3 agreed, probably the worst you would get would be more box drop than flop

4 probably

5 & 6 agreed

7 good point

8 maybe, though with a steel chassis and aluminium subframe I think some isolation would be good. I have some nice rubber strip eyed out for the job

9 & 10 not so much solving a problem as refining a solution?

11 I read about it in a book somewhere......

13 nor I., though I agree with Darren, sometimes intelligence and common sense can seem to be mutually exclusive.

Darren, they are Ducato rears - they have the right amount of travel, and they were to hand.
I have a couple of koni adjustables coming so I can pretend I'm fine tuning it :D
Ivan C

crinklystarfish
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Re: Tramp Truck Build

Postby crinklystarfish » Tue Oct 02, 2018 7:58 am

Ivan C wrote:2 Around 100mm or 4 inches, as measured by Phil.

8 maybe, though with a steel chassis and aluminium subframe I think some isolation would be good. I have some nice rubber strip eyed out for the job

9 & 10 not so much solving a problem as refining a solution?

13 nor I., though I agree with Darren, sometimes intelligence and common sense can seem to be mutually exclusive.


2. With a bare subframe or with 2+ tonnes of fully built hab box / subframe unit bearing down?

8. Agreed.

9&10. And kudos for the innovation.

13. It's probably fair to say that when it comes to creating and using self-built overlanders, people very publicly wear their engineering prowess on their sleeve...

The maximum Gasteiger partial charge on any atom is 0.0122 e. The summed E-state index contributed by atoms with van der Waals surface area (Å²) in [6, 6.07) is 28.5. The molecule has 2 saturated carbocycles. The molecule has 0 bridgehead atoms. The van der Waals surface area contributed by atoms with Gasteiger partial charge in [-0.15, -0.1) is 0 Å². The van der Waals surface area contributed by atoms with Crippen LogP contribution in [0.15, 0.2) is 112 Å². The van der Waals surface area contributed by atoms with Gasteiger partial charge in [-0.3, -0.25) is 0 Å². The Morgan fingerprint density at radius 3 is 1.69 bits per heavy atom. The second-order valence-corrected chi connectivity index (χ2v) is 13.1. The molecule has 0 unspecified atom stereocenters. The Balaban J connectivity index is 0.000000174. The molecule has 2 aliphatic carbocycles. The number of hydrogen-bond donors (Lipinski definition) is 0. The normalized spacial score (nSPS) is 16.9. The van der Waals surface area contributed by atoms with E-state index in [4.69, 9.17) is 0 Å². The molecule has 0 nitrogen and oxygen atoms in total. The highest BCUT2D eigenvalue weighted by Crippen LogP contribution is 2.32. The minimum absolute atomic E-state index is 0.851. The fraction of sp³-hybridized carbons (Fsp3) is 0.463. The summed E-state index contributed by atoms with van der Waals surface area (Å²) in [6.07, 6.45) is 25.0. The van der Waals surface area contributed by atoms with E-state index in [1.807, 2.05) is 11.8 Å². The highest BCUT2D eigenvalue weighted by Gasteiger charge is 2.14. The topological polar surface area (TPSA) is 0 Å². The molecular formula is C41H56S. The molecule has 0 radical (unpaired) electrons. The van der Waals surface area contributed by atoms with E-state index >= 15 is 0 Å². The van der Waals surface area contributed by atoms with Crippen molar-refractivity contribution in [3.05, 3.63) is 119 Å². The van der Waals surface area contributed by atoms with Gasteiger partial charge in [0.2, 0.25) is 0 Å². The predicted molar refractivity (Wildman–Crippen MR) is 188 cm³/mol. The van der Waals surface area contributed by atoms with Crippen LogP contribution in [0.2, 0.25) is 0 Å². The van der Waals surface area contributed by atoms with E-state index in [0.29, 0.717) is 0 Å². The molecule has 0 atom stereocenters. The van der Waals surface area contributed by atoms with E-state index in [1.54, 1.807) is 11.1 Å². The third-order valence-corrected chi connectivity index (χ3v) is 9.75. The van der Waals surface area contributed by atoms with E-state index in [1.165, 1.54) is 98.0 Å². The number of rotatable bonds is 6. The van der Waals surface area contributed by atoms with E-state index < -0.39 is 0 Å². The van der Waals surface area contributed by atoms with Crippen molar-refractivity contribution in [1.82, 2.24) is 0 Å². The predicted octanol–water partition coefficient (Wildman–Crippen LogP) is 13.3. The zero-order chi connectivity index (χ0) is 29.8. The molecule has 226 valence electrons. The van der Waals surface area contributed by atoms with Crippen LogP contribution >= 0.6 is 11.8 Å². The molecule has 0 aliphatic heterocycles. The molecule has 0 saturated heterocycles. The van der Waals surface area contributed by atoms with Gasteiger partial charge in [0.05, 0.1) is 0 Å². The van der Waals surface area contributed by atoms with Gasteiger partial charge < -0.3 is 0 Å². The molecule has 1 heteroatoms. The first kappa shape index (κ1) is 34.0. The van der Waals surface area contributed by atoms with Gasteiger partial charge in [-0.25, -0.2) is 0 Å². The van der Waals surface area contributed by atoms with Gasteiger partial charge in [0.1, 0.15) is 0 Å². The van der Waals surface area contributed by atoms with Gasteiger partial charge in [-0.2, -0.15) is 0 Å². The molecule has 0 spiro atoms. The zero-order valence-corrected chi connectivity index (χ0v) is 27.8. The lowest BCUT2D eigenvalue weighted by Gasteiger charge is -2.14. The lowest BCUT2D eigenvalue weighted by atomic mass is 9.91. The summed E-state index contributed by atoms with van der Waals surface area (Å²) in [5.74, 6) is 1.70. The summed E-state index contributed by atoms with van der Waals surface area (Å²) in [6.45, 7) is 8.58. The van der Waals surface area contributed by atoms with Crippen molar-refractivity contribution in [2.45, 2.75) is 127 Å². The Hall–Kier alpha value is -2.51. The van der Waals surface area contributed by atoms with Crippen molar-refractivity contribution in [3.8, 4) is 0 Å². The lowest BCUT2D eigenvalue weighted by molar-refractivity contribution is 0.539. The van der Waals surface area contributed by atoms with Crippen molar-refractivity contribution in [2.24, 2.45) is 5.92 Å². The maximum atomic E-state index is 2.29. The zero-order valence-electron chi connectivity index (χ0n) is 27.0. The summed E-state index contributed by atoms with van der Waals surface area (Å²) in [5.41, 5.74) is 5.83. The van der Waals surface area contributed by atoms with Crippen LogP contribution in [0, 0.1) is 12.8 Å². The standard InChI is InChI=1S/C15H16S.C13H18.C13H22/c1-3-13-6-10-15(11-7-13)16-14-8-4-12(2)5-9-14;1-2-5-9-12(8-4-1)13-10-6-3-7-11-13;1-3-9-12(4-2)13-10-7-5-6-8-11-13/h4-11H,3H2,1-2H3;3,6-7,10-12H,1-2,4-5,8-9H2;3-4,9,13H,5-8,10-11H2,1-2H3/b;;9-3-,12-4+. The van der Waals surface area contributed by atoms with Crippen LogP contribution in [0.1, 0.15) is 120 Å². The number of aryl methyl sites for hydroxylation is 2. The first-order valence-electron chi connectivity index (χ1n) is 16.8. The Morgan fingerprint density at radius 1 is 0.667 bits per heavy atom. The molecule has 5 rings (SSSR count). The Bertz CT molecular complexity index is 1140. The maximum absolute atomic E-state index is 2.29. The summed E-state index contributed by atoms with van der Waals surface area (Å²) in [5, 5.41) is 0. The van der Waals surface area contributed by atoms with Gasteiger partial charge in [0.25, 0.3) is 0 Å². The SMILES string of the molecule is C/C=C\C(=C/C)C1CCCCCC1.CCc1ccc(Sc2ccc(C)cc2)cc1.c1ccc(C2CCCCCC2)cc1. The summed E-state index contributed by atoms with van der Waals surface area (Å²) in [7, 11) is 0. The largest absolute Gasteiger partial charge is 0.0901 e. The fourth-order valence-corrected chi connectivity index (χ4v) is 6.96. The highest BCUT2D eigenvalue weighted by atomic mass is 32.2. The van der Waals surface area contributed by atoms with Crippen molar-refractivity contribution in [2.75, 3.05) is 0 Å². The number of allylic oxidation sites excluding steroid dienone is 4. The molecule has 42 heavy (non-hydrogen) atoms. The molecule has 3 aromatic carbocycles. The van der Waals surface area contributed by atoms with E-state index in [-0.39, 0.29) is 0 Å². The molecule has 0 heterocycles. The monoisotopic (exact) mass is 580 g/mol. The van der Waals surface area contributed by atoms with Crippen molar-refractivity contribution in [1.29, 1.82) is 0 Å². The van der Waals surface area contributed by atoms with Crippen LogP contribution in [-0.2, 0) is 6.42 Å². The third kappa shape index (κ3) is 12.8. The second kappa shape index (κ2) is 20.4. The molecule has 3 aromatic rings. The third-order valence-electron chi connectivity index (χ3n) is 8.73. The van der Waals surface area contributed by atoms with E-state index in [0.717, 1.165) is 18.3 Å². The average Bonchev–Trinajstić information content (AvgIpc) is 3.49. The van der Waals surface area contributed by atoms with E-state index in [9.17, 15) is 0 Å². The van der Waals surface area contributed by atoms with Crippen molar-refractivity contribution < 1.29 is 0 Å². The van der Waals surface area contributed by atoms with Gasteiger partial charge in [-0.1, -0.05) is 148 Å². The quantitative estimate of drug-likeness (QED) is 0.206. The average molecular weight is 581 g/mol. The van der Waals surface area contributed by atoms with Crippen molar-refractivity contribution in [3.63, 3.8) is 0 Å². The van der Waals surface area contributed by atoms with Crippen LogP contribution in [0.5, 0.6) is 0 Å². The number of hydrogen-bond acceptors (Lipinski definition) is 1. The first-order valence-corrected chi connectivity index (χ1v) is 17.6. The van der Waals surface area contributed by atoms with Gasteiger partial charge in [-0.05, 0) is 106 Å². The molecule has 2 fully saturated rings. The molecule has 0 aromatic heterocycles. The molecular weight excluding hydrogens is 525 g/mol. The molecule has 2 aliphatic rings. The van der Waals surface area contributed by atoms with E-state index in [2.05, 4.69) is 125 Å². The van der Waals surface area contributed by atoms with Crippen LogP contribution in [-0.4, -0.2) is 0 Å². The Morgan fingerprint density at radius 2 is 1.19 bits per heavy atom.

Ivan C
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Re: Tramp Truck Build

Postby Ivan C » Tue Oct 02, 2018 9:21 am

Agree with all of the above,
it's inevitable I suppose, that pride in your work continues into pride in what you have produced - something sadly lacking in today's world.
I freely admit that I enjoy the building and use of the vehicle equally, in fact I have to make a concious effort to keep them in proportion!

2 unless either chassis or box are going to deform with the weight then the distance should remain similar?

Ivan C

crinklystarfish
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Re: Tramp Truck Build

Postby crinklystarfish » Tue Oct 02, 2018 10:10 am

Ivan C wrote:
2 unless either chassis or box are going to deform with the weight then the distance should remain similar?

Ivan C


I'm not an engineer and existing builds demonstrate that it doesn't hurt to work with the max separation dimension encountered when cross-axled with a bare subframe.

But; if I were an engineer and wanting to tune some dampers, I'd definitely advocate measuring that same separation with a full-weight box in situ.

Let us know the difference... ;)

Ivan C
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Re: Tramp Truck Build

Postby Ivan C » Tue Oct 02, 2018 11:24 am

Agree 100%. - there's nothing to beat a real world measurement to test a theory :D
Watch this space........

Ivan C

crinklystarfish
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Re: Tramp Truck Build

Postby crinklystarfish » Tue Oct 02, 2018 11:32 am

I'd be surprised if you weren't surprised...